« Reply #9 on: February 20, 2012, 06:35:38 PM »
Weak compressor and or low on refrigerant.
Take a Kid fishing.

Offline PRM

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Re: Vintage 1950's Hotpoint Relay/ overload
« Reply #10 on: February 21, 2012, 08:33:53 AM »
How could I investigate if the compressor is weak or low on refrigerant?  I have a friend who owns his own HVAC business and I am planning on call him to see if he could help me. 


If I am low on refrigerant does that mean that I have a refrigerant leak?  Or does refrigerant run low over time (this unit has run for over 60+ years)?


Should I stick with  Freon-12 if a recharge is needed?


Thxs

Offline Tech2000

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Re: Vintage 1950's Hotpoint Relay/ overload
« Reply #11 on: February 21, 2012, 02:16:36 PM »
Refrigerant never runs out or gets used up. It sounds to me that the compressor may be overheating and cutting out on internal overload until it cools down enough to start up again. To check pressures you would have to install a piercing valve on the suction line.

Offline PRM

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Re: Vintage 1950's Hotpoint Relay/ overload
« Reply #12 on: February 21, 2012, 02:25:31 PM »
Tech2000
to make sure I follow.   I will be able to monitor the pressure by installing a piercing value on the suction line....what should an optimal pressure be?  If I do find the compressor is overheating....what can be done to fix the issue?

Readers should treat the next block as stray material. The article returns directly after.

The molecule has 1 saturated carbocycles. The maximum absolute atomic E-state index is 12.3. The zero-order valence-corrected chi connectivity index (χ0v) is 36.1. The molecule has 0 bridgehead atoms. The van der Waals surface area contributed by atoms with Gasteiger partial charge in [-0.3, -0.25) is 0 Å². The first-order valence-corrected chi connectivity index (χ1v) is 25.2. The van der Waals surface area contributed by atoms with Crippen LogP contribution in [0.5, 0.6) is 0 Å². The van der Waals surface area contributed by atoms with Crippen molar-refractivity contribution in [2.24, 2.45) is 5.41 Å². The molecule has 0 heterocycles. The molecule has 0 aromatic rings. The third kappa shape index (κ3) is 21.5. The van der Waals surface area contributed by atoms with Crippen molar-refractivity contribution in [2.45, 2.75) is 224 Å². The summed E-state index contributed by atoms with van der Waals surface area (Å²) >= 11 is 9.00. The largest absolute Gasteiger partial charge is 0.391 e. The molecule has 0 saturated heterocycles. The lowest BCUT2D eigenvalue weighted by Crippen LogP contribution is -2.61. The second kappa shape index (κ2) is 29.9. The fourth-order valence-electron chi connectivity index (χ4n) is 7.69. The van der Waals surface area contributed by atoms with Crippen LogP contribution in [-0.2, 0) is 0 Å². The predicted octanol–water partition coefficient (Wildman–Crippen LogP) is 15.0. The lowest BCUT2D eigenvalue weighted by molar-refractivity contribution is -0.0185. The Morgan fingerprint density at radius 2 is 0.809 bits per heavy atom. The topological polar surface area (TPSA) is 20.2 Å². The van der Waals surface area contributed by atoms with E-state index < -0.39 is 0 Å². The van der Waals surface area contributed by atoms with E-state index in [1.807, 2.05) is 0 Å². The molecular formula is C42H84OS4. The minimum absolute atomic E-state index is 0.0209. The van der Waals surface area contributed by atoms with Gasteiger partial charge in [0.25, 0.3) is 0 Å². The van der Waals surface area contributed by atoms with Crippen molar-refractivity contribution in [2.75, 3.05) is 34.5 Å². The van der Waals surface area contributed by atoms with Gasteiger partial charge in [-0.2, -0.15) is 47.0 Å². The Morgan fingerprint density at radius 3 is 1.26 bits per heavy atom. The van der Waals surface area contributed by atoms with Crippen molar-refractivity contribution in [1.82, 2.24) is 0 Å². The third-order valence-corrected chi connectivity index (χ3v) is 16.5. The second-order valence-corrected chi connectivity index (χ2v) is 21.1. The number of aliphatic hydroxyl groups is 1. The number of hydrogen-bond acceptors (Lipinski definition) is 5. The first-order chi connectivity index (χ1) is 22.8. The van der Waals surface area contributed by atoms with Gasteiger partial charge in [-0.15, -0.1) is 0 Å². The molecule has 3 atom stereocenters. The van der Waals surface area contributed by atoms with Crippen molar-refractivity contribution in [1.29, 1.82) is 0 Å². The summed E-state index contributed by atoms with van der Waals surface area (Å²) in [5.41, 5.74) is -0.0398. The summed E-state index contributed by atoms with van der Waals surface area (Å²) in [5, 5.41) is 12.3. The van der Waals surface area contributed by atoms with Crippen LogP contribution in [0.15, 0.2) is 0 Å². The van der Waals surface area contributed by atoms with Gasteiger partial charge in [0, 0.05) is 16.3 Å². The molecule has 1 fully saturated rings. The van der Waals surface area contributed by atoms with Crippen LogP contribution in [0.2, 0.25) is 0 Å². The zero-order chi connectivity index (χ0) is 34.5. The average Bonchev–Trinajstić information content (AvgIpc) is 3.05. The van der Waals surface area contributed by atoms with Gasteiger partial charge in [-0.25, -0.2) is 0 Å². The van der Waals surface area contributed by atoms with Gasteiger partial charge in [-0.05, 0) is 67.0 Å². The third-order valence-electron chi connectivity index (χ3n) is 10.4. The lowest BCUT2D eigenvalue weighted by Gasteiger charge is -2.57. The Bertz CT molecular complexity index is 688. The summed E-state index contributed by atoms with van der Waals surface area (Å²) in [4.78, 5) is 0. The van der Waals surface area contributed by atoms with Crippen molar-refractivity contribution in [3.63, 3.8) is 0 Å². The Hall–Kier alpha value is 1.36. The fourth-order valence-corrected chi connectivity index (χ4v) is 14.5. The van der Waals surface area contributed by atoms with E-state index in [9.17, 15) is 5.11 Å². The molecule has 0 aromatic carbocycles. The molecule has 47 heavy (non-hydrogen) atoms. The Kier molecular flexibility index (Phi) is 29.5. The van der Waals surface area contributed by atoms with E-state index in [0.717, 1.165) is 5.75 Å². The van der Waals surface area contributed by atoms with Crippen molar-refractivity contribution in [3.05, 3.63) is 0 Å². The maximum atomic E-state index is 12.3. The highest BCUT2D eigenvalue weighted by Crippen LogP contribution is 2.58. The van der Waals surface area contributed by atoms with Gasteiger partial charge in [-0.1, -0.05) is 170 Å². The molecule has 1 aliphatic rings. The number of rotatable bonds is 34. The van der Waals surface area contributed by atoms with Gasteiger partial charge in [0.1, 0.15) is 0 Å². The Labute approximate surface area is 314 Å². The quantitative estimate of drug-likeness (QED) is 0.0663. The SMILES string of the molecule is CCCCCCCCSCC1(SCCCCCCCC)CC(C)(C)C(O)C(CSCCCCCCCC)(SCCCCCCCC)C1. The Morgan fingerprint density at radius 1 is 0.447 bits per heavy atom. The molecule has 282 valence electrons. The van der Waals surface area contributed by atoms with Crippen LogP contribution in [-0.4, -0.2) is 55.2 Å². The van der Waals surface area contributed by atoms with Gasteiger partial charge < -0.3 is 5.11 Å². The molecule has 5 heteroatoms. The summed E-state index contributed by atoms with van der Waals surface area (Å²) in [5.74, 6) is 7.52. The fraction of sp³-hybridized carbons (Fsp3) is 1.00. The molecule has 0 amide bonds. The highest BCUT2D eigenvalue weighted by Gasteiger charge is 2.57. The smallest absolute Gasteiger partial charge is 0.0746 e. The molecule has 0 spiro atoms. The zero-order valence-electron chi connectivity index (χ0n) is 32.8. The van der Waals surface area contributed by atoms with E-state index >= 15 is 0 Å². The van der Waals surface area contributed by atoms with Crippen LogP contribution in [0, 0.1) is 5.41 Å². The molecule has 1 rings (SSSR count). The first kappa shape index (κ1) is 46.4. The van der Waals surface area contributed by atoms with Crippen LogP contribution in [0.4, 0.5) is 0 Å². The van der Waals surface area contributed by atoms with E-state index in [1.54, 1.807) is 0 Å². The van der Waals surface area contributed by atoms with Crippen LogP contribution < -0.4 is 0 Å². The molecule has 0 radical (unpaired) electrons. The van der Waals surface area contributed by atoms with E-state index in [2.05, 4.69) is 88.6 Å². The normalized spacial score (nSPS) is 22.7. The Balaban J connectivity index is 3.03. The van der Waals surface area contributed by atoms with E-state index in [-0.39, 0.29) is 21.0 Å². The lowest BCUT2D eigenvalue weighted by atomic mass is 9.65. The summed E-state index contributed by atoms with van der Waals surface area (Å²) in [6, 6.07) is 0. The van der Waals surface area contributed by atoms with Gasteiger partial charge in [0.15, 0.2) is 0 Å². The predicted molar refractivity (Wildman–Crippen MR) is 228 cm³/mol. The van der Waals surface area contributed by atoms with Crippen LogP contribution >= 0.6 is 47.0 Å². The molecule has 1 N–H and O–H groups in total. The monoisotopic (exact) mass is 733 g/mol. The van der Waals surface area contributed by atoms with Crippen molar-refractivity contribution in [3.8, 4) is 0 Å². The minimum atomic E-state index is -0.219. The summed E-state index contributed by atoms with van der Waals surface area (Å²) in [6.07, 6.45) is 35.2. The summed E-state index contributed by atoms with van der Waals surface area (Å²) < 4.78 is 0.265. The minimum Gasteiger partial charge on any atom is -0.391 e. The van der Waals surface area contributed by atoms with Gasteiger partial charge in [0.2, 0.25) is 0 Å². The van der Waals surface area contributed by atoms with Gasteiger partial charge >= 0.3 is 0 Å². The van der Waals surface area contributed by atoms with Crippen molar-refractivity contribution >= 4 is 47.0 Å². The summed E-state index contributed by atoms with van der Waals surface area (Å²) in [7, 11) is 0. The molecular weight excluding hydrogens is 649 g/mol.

How hard and costly would it be to install an entirely new compressor?  Space might be somewhat of an issue...I will look into that tonight

Offline Tech2000

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Re: Vintage 1950's Hotpoint Relay/ overload
« Reply #13 on: February 21, 2012, 03:03:59 PM »
Well if it doesn't have the pressure information on the rating plate, i would probably say the suction pressure should be around 10-15psig. If the compressor is overheating it could be the bearings inside of the motor or it could be due to low refrigerant. If it turns out you want to replace the compressor I would make sure you don't have a leak in the evap coil. I'm not really familiar with the design of this particular vintage unit, but these are things that we check on all refrigerators with a cooling problem.

Offline PRM

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Re: Vintage 1950's Hotpoint Relay/ overload
« Reply #14 on: February 21, 2012, 03:25:40 PM »
does checking for a leak in the coil just involve a close up visual inspection?  I believe the evaporator coil is within the fridge part unit behind the defrost plate (this unit was one of the first to have defrost I believe)....any ideas on how the cooling (or evaporator coil) would reach the freezer?